Sitgreaves Complex fire near Parks more than 4,000 acres

Forest Service managing fire in area untouched by fire activity since 1916

A Forest Service Fire Manager ignites a fire while working on the Sitgreaves Complex Fire burning on Sitgreaves Mountain east of Williams. Holly Krake/USFS

A Forest Service Fire Manager ignites a fire while working on the Sitgreaves Complex Fire burning on Sitgreaves Mountain east of Williams. Holly Krake/USFS

WILLIAMS, Ariz. - After nearly 100 years without any fire activity on Sitgreaves Mountain, the lightning-caused Sitgreaves Complex fire is accomplishing some much-needed fuel clean up about five miles northwest of Parks.

Kaibab National Forest Fire Information Officer Holly Krake said the Sitgreaves Mountain outside of Eagle Rock has not experienced any significant fire activity since 1916.

"So we have 98 years worth of fuel buildup on that mountain," she said. "The historic fire regime for ponderosa pine fuel type is every two to 12 years. So because that mountain has missed its fire regime for more than eight cycles, if you go to the long end, you have an absolutely dangerous potential to lose that entire mountain and have it be black toothpicks from high intensity, high severity wildfire if we don't treat it with fire now."

As of press time, the Sitgreaves Complex fire was 4,040 acres in size. Last week it was averaging about 448 acres of growth per day. Although the monsoonal rains in recent days have slowed growth, drier conditions are expected to return midweek. Fire managers carried out aerial ignitions last week near the peak of the mountain, and the fire is now moving down slope toward the southwest.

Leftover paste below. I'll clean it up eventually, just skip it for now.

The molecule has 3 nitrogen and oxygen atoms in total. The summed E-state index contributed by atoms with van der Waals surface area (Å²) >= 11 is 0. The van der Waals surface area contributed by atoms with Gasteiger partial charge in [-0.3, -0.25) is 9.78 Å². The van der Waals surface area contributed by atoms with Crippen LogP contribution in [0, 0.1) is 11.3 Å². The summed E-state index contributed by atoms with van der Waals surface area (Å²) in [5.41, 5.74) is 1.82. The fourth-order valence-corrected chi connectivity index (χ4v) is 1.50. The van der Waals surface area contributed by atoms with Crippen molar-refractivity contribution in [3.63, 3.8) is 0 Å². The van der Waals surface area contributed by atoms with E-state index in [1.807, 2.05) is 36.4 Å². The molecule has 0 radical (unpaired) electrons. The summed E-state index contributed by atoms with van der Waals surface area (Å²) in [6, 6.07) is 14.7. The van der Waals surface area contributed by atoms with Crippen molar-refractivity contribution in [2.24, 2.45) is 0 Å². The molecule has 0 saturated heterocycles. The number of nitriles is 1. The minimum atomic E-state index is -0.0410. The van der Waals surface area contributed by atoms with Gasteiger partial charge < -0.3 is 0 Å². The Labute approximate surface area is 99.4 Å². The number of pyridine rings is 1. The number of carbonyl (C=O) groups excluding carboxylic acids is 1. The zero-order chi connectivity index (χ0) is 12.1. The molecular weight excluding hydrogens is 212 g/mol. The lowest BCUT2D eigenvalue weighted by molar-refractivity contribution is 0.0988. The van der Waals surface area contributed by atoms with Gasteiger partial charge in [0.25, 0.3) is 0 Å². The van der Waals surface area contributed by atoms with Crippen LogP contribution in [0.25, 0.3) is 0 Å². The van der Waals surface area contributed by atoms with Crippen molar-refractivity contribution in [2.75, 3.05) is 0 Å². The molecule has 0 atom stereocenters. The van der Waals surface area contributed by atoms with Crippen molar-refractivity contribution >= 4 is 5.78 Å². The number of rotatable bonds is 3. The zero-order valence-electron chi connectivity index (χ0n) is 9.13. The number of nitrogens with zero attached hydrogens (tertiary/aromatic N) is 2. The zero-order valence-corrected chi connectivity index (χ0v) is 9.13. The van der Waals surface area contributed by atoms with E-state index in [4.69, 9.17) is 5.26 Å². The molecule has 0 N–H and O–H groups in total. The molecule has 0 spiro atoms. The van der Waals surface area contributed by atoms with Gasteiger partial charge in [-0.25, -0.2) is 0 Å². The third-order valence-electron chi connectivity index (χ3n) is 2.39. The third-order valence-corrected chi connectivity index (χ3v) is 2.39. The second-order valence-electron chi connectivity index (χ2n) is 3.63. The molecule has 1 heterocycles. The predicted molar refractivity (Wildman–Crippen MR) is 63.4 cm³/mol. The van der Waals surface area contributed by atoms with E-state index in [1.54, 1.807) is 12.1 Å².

"Fire moves very slowly and with low to moderate intensity down slope. So that gives us the fire effects that we want that clean out almost 100 years worth of fuel buildup on the mountain without leading to the high intensity stand replacing type of wildfires that you see during the extreme fire season when fires race uphill," Krake said. "So by dropping fire at the top of the mountain we can back it slowly down with much more control and accuracy."

The Sitgreaves Complex started out as two smaller lightning-caused fires, the Duck Fire and the Sitgreaves Fire. On July 21, fire managers combined the two into the Sitgreaves Complex.

"When you complex a fire, what that does is it puts it under one management organization structure called the incident command system," Krake said. "It streamlines resources such as engines, firefighters, operations, what plans we're going to be doing that day, information to the public."

The Forest Service has mapped out a planning area of about 19,600 acres for the Sitgreaves Complex. Staff is managing the fire by monitoring the fuel moistures, upcoming weather patterns, fire effects, wind direction and fuel types. About 106 personnel are involved with the fire.

Krake expects the Sitgreaves Complex to continue burning for another two to three weeks.

"It's a long term investment in saving the mountain," she said. "We can't save it in a day or two and remove 98 years worth of fuel in a few days. Two or three weeks of smoke impacts are a pretty good tradeoff, one to save the mountain, and two to protect it for probably the next 25 to 30 years of fuel buildup."

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